The Gresford disaster: 22 September 1934

The Gresford memorial – Attribution Bob Shires / Gresford Heath / CC BY-SA 2.0

At eight minutes past two in the morning a huge explosion ripped through one of the sections of the Gresford coal mine near Wrexham. In one of Britain’s worst coal mining disasters, 266 men were killed. only eleven bodies were ever recovered from the mine (eight miners and three of the attempted rescuers). The damaged sections of the mine were sealed with most of the bodies inside.

The rest of the mine was re-opened in 1936 and operated until 1973. The old winding wheel was preserved as a memorial after the pit closed.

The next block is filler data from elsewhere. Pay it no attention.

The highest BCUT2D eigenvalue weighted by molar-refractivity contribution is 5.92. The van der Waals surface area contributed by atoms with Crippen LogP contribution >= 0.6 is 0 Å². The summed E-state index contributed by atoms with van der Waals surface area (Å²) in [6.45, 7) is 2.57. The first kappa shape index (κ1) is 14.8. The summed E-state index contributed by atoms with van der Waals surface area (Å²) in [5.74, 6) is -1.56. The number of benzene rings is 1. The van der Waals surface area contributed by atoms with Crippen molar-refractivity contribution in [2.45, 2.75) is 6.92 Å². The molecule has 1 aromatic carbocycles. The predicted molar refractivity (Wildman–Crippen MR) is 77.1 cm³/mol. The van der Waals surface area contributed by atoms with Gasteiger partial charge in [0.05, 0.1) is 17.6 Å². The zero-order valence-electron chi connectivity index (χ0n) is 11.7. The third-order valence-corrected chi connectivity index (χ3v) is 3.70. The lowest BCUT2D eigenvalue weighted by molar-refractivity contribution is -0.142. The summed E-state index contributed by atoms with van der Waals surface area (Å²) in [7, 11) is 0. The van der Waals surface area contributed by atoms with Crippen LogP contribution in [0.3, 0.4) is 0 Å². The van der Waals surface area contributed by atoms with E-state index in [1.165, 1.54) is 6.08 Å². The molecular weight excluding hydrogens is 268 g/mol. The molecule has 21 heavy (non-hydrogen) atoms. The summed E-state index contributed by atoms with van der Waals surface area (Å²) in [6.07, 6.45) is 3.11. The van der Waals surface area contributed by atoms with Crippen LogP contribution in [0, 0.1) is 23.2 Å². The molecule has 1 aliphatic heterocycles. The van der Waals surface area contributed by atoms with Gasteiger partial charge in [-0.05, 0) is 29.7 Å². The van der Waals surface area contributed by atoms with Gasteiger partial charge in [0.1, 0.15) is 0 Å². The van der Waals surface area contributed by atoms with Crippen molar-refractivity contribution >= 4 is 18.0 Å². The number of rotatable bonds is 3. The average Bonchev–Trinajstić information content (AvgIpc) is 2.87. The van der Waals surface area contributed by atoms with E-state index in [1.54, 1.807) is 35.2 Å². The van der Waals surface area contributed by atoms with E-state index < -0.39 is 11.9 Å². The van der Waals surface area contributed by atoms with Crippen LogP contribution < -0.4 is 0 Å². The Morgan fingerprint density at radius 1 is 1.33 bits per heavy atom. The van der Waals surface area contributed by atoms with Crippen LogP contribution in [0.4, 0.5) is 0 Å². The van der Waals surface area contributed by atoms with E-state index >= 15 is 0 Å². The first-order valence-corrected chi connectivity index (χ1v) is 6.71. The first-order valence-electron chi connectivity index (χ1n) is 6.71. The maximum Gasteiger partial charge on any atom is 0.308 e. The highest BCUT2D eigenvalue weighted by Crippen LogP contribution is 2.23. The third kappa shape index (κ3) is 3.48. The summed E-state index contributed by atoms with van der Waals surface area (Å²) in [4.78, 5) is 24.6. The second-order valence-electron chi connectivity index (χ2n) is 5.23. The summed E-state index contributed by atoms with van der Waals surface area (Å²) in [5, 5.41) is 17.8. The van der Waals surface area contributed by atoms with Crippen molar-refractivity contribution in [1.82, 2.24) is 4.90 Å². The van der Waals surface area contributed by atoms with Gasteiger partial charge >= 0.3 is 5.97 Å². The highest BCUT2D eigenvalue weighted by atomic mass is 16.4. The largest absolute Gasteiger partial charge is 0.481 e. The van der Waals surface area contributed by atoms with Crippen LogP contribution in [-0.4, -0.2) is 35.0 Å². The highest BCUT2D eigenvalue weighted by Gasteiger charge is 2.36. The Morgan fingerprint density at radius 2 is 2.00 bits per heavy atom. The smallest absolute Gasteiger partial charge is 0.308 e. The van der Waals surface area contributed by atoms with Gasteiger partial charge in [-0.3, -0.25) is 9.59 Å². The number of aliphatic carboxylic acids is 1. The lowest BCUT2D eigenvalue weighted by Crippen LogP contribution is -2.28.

Robert Saint (1905-1950), a miner from Hebburn, South Tyneside was inspired to compose a brass band tune Gresford, also known as the “Miners’ Hymn”. It was deliberately composed as a hymn tune without words. It is popular with many colliery brass bands and recordings can be found on YouTube. Here is a synthesised version.

Gresford

In recent times some words have been written to go with the tune, based on Psalm 130 De profundis “Out of the depths have I cried unto thee, O Lord.”

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